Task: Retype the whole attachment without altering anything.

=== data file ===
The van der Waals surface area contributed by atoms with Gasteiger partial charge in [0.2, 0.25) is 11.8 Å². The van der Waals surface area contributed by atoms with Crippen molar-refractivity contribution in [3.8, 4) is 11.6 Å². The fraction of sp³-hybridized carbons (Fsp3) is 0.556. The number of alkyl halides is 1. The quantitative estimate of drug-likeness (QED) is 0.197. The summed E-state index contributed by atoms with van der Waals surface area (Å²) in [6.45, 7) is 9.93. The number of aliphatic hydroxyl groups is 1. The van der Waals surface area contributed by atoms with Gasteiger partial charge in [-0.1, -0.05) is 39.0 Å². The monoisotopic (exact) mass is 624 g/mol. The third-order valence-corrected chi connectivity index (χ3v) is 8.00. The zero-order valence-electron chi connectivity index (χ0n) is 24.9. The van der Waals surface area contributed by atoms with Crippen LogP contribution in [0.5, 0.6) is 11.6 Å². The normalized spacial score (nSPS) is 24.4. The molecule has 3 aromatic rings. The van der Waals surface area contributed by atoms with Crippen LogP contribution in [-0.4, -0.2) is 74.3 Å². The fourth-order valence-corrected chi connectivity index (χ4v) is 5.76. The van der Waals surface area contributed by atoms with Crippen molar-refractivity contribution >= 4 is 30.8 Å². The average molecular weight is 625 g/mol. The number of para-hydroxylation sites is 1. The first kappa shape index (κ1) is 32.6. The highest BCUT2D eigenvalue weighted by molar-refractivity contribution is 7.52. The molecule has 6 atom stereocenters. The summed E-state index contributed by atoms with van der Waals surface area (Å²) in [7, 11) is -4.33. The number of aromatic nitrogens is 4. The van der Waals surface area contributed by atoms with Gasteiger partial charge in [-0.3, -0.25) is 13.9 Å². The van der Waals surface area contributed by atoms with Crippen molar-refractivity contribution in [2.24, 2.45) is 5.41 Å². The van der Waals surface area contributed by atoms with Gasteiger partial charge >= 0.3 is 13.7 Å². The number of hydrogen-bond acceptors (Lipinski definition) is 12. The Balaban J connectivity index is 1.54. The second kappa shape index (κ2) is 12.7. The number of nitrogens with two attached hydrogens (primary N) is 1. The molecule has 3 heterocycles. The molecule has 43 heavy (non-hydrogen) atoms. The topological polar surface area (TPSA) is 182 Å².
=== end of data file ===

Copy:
The van der Waals surface area contributed by atoms with Gasteiger partial charge in [0.2, 0.25) is 11.8 Å². The van der Waals surface area contributed by atoms with Crippen molar-refractivity contribution in [3.8, 4) is 11.6 Å². The fraction of sp³-hybridized carbons (Fsp3) is 0.556. The number of alkyl halides is 1. The quantitative estimate of drug-likeness (QED) is 0.197. The summed E-state index contributed by atoms with van der Waals surface area (Å²) in [6.45, 7) is 9.93. The number of aliphatic hydroxyl groups is 1. The van der Waals surface area contributed by atoms with Gasteiger partial charge in [-0.1, -0.05) is 39.0 Å². The monoisotopic (exact) mass is 624 g/mol. The third-order valence-corrected chi connectivity index (χ3v) is 8.00. The zero-order valence-electron chi connectivity index (χ0n) is 24.9. The van der Waals surface area contributed by atoms with Crippen LogP contribution in [0.5, 0.6) is 11.6 Å². The normalized spacial score (nSPS) is 24.4. The molecule has 3 aromatic rings. The van der Waals surface area contributed by atoms with Crippen LogP contribution in [-0.4, -0.2) is 74.3 Å². The fourth-order valence-corrected chi connectivity index (χ4v) is 5.76. The van der Waals surface area contributed by atoms with Crippen molar-refractivity contribution >= 4 is 30.8 Å². The average molecular weight is 625 g/mol. The number of para-hydroxylation sites is 1. The first kappa shape index (κ1) is 32.6. The highest BCUT2D eigenvalue weighted by molar-refractivity contribution is 7.52. The molecule has 6 atom stereocenters. The summed E-state index contributed by atoms with van der Waals surface area (Å²) in [7, 11) is -4.33. The number of aromatic nitrogens is 4. The van der Waals surface area contributed by atoms with Gasteiger partial charge in [-0.3, -0.25) is 13.9 Å². The van der Waals surface area contributed by atoms with Crippen molar-refractivity contribution in [2.24, 2.45) is 5.41 Å². The van der Waals surface area contributed by atoms with Gasteiger partial charge >= 0.3 is 13.7 Å². The number of hydrogen-bond acceptors (Lipinski definition) is 12. The Balaban J connectivity index is 1.54. The second kappa shape index (κ2) is 12.7. The number of nitrogens with two attached hydrogens (primary N) is 1. The molecule has 3 heterocycles. The molecule has 43 heavy (non-hydrogen) atoms. The topological polar surface area (TPSA) is 182 Å².